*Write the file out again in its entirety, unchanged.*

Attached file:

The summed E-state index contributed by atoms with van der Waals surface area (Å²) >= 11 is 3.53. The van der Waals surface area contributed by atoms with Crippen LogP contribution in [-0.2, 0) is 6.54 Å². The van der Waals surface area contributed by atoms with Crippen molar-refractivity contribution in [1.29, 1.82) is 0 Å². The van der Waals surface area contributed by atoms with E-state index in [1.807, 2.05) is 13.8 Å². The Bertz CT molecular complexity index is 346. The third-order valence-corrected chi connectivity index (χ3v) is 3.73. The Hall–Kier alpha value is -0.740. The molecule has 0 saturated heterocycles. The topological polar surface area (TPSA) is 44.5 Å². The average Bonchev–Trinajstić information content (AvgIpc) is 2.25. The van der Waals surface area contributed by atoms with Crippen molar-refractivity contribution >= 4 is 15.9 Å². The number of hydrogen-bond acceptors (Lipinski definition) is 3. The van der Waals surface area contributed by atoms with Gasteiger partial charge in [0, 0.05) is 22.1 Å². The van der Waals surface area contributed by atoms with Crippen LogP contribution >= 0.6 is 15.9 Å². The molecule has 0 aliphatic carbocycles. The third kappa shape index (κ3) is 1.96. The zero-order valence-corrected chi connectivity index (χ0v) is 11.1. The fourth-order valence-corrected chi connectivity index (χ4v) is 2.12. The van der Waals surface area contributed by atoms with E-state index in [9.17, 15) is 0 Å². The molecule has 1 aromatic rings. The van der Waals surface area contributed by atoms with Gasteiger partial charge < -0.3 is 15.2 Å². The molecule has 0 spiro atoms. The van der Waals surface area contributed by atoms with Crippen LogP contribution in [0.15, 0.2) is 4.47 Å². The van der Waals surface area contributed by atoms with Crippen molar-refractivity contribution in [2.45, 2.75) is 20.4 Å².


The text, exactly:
The summed E-state index contributed by atoms with van der Waals surface area (Å²) >= 11 is 3.53. The van der Waals surface area contributed by atoms with Crippen LogP contribution in [-0.2, 0) is 6.54 Å². The van der Waals surface area contributed by atoms with Crippen molar-refractivity contribution in [1.29, 1.82) is 0 Å². The van der Waals surface area contributed by atoms with E-state index in [1.807, 2.05) is 13.8 Å². The Bertz CT molecular complexity index is 346. The third-order valence-corrected chi connectivity index (χ3v) is 3.73. The Hall–Kier alpha value is -0.740. The molecule has 0 saturated heterocycles. The topological polar surface area (TPSA) is 44.5 Å². The average Bonchev–Trinajstić information content (AvgIpc) is 2.25. The van der Waals surface area contributed by atoms with Crippen molar-refractivity contribution >= 4 is 15.9 Å². The number of hydrogen-bond acceptors (Lipinski definition) is 3. The van der Waals surface area contributed by atoms with Gasteiger partial charge in [0, 0.05) is 22.1 Å². The van der Waals surface area contributed by atoms with Crippen LogP contribution >= 0.6 is 15.9 Å². The molecule has 0 aliphatic carbocycles. The third kappa shape index (κ3) is 1.96. The zero-order valence-corrected chi connectivity index (χ0v) is 11.1. The fourth-order valence-corrected chi connectivity index (χ4v) is 2.12. The van der Waals surface area contributed by atoms with E-state index in [9.17, 15) is 0 Å². The molecule has 1 aromatic rings. The van der Waals surface area contributed by atoms with Gasteiger partial charge < -0.3 is 15.2 Å². The molecule has 0 spiro atoms. The van der Waals surface area contributed by atoms with Crippen LogP contribution in [0.15, 0.2) is 4.47 Å². The van der Waals surface area contributed by atoms with Crippen molar-refractivity contribution in [2.45, 2.75) is 20.4 Å².